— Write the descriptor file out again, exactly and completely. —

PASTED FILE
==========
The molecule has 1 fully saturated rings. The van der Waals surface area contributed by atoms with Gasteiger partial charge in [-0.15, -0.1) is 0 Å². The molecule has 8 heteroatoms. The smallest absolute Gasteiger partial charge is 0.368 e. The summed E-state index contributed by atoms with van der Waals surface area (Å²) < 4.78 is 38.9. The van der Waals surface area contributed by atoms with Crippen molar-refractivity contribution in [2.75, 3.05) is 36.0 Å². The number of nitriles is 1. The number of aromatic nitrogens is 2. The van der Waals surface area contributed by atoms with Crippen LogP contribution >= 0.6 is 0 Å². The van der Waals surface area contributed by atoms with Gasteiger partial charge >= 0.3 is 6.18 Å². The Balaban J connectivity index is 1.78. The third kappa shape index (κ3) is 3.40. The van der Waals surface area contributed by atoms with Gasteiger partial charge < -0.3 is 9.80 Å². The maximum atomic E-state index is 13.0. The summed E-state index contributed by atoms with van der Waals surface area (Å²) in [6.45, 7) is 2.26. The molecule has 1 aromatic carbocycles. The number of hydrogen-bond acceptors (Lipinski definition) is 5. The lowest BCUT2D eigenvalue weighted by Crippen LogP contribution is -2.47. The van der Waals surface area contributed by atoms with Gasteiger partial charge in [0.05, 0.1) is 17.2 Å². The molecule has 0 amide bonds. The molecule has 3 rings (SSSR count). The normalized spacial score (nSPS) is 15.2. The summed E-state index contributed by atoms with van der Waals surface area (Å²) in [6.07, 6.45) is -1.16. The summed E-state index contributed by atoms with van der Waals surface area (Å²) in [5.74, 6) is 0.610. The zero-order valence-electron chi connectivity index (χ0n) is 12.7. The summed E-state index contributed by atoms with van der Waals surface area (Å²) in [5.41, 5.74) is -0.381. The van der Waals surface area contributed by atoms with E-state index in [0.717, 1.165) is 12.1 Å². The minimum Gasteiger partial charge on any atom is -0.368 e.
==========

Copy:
The molecule has 1 fully saturated rings. The van der Waals surface area contributed by atoms with Gasteiger partial charge in [-0.15, -0.1) is 0 Å². The molecule has 8 heteroatoms. The smallest absolute Gasteiger partial charge is 0.368 e. The summed E-state index contributed by atoms with van der Waals surface area (Å²) < 4.78 is 38.9. The van der Waals surface area contributed by atoms with Crippen molar-refractivity contribution in [2.75, 3.05) is 36.0 Å². The number of nitriles is 1. The number of aromatic nitrogens is 2. The van der Waals surface area contributed by atoms with Crippen LogP contribution >= 0.6 is 0 Å². The van der Waals surface area contributed by atoms with Gasteiger partial charge >= 0.3 is 6.18 Å². The Balaban J connectivity index is 1.78. The third kappa shape index (κ3) is 3.40. The van der Waals surface area contributed by atoms with Gasteiger partial charge < -0.3 is 9.80 Å². The maximum atomic E-state index is 13.0. The summed E-state index contributed by atoms with van der Waals surface area (Å²) in [6.45, 7) is 2.26. The molecule has 1 aromatic carbocycles. The number of hydrogen-bond acceptors (Lipinski definition) is 5. The lowest BCUT2D eigenvalue weighted by Crippen LogP contribution is -2.47. The van der Waals surface area contributed by atoms with Gasteiger partial charge in [0.05, 0.1) is 17.2 Å². The molecule has 0 amide bonds. The molecule has 3 rings (SSSR count). The normalized spacial score (nSPS) is 15.2. The summed E-state index contributed by atoms with van der Waals surface area (Å²) in [6.07, 6.45) is -1.16. The summed E-state index contributed by atoms with van der Waals surface area (Å²) in [5.74, 6) is 0.610. The zero-order valence-electron chi connectivity index (χ0n) is 12.7. The summed E-state index contributed by atoms with van der Waals surface area (Å²) in [5.41, 5.74) is -0.381. The van der Waals surface area contributed by atoms with E-state index in [0.717, 1.165) is 12.1 Å². The minimum Gasteiger partial charge on any atom is -0.368 e.